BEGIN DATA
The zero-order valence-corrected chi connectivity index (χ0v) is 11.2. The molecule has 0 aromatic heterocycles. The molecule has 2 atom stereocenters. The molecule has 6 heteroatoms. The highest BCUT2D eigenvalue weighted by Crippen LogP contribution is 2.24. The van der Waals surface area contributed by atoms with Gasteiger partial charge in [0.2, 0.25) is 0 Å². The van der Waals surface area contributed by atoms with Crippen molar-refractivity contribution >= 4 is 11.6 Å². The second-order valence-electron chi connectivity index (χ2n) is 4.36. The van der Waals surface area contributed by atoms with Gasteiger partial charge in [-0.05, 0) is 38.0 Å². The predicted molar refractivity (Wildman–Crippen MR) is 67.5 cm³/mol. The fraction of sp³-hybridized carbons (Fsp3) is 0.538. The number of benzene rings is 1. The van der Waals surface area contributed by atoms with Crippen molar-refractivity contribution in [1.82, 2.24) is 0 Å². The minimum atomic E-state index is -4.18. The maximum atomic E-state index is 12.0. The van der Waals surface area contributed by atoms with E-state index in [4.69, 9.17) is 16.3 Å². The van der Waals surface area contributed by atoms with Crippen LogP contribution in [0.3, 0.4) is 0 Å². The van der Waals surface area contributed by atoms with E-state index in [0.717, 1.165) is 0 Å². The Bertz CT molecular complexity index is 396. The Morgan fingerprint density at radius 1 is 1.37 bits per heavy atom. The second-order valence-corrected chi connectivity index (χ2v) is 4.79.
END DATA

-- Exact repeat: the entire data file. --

The zero-order valence-corrected chi connectivity index (χ0v) is 11.2. The molecule has 0 aromatic heterocycles. The molecule has 2 atom stereocenters. The molecule has 6 heteroatoms. The highest BCUT2D eigenvalue weighted by Crippen LogP contribution is 2.24. The van der Waals surface area contributed by atoms with Gasteiger partial charge in [0.2, 0.25) is 0 Å². The van der Waals surface area contributed by atoms with Crippen molar-refractivity contribution >= 4 is 11.6 Å². The second-order valence-electron chi connectivity index (χ2n) is 4.36. The van der Waals surface area contributed by atoms with Gasteiger partial charge in [-0.05, 0) is 38.0 Å². The predicted molar refractivity (Wildman–Crippen MR) is 67.5 cm³/mol. The fraction of sp³-hybridized carbons (Fsp3) is 0.538. The number of benzene rings is 1. The van der Waals surface area contributed by atoms with Crippen molar-refractivity contribution in [1.82, 2.24) is 0 Å². The minimum atomic E-state index is -4.18. The maximum atomic E-state index is 12.0. The van der Waals surface area contributed by atoms with E-state index in [4.69, 9.17) is 16.3 Å². The van der Waals surface area contributed by atoms with Crippen LogP contribution in [0.3, 0.4) is 0 Å². The van der Waals surface area contributed by atoms with E-state index in [0.717, 1.165) is 0 Å². The Bertz CT molecular complexity index is 396. The Morgan fingerprint density at radius 1 is 1.37 bits per heavy atom. The second-order valence-corrected chi connectivity index (χ2v) is 4.79.